He was only 46. He had battled significant personal demons his whole life. He got clean and sober early in his career, but relapsed just recently. He’d been called the greatest actor of his generation and yet few outside true film fans would be hard pressed to list a major mainstream accomplishment of his. Instead, Philip Seymour Hoffman stands as an example of excellence marred by a maddening vice, a habit which cost him his life and his legions of admirers future appreciation. From his earliest moments onscreen (as, for example, the boarding school student ratting out his classmates only to confront a blind and batshit Al Pacino in Scent of a Woman), he was an actor of enormous depth. Even when it looked like he was playing the heavy, he found the lightness and the lift in each and every turn. So when we read of the tragic details of his death, the less than dignified manner in which he died, it seems to suggest someone else, not this luminary we came to love onscreen.
Over the course of 22 years and dozens of performances, Hoffman rarely disappointed. Even when he stepped outside his comfort zone to make commercial fodder (as with his important turn as Plutarch Heavensbee in The Hunger Games franchise), he remained a riveting movie presence. As comfortable of the stage or the small screen as he was before the standard cinematic lens, Hoffman’s name on a cast list meant that said film instantly became more interesting. Even when the resulting effort was less than successful (as his directorial debut, Jack Goes Boating), there was no denying the talent involved. The fact that he will now forever be remembered as just another drug casualty doesn’t lesson his impact on his craft. Thus we present the “10 Best Films of Philip Seymour Hoffman”, a subjective way of discussing what is otherwise an incredible body of work. Sadly, it also represents the end to an amazing run for what was truly a terrific performer.
Though it’s not one of the main roles in this beloved cult classic, Brandt, the “Big” Lebowski’s personal assistant, is the kind of cloying sycophant who comes across as both desperate and devious with his constant kowtowing to the wishes of his wealthy employer. The moment where he must inform the Dude that his boss is in the study, “inconsolable”, stands as one of the best bit of body acting ever. Though he is often thought of as a thinking actor, Hoffman was exceptionally skilled at using his size and shape to suggest subtext to his characters. He succeeded in that regard here as well.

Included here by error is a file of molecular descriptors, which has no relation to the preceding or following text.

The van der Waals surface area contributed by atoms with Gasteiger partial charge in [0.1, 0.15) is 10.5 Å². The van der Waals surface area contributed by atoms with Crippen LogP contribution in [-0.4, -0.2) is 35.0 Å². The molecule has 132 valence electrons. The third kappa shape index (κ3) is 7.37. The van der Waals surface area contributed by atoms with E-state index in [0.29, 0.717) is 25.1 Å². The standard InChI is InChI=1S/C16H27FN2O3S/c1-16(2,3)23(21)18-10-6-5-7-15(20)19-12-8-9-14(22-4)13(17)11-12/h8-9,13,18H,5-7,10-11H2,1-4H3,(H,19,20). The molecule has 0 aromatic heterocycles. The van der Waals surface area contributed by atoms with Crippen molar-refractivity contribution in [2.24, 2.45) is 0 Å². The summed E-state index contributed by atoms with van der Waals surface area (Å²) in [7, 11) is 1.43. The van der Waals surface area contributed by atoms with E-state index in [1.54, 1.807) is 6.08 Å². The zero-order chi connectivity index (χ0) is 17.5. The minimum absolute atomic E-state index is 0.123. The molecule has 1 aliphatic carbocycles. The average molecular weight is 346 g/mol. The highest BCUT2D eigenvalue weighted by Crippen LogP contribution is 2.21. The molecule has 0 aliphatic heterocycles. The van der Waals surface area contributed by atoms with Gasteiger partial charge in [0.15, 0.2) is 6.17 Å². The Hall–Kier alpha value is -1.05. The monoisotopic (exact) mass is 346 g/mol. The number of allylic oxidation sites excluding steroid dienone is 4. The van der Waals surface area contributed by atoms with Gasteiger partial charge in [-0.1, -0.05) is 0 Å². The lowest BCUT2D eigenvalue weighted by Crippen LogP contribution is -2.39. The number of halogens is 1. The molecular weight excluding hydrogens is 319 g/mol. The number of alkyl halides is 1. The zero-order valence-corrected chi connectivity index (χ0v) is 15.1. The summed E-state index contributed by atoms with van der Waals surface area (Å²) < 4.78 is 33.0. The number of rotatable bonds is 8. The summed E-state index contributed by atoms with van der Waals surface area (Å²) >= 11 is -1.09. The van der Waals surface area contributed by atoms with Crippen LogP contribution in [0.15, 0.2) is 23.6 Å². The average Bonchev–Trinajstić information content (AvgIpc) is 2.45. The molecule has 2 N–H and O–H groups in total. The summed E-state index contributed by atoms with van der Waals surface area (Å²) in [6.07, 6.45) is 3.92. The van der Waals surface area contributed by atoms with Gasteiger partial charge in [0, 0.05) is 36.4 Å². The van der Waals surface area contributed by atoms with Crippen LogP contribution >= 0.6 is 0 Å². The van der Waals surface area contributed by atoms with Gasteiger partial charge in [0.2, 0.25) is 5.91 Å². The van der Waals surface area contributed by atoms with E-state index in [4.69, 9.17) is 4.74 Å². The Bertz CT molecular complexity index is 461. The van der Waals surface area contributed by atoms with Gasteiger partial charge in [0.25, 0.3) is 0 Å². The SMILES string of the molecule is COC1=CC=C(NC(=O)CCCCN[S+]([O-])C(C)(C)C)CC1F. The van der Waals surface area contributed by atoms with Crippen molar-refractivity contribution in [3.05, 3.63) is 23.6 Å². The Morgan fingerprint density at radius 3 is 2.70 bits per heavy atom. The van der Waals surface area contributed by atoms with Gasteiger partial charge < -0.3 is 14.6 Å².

As one of several collaborations with the amazing auteur Paul Thomas Anderson, Hoffman played Phil Parma, a nurse for the ailing Jason Robards and the individual asked to find his character’s estranged son, a motivational speaker played by none other than Tom Cruise. He sequences with the aging icon, himself a few months away from dying in real life, have an authenticity and a poignancy which counteracts some of the more fantastical moments in Anderson’s look at how chance plays a part in our everyday existence. Hoffman was coming into his own around this time, with roles in Flawless and The Talented Mr. Ripley bookending his work here.
As the closeted homosexual scoping out all the guys on the set of Jack Horner’s porn epics, Hoffman’s Scotty J. is the walking embodiment of a man uncomfortable in his skin. From his obvious lust for Mark Wahlberg’s wannabe meat puppet to the moment he finally declares his affections, we see someone struggling within to deal with the prejudices placed upon him by society. While he’s often seen as the comic relief in the movie, an alternative lifestyle loser limited by his awkward mannerisms and plentiful pot belly, Hoffman makes Scotty sad and sympathetic, something that would become a benchmark of his best work.
Another somber turn, this time in Todd Solondz stunning (and shocking) social commentary. Hoffman is Allen, the neighbor to Lara Flynn Boyle’s successful author and, initially unbeknownst to her, an obsessive, near stalker obscene phone caller. When she ultimately discovers his identity and rejects him, his inner rage against another potential paramour is horrifying in its hate. Throughout the early part of his career, Hoffman enjoyed being part of the ensemble. He seemed to have a working knowledge of the overall theme of a film, making sure his work would complement and consider what others were doing as well.
Four fantastic actors—Hoffman, Meryl Streep, Amy Adams, and a late arriving Viola Davis—take on the Pulitzer Prize winning play by John Patrick Shanley and the results are as electrifying as such casting would suggest. Here, the late actor plays a priest accused on “inappropriate behavior” with an impressionable young boy at the Catholic school where he teaches. Streep is the Head Mistress and their moments together suggest the acting craft at its finest. As he does throughout all his work, Hoffman finds the proper balance between guilt and innocence, never once showing his true hand even when we know he actually is.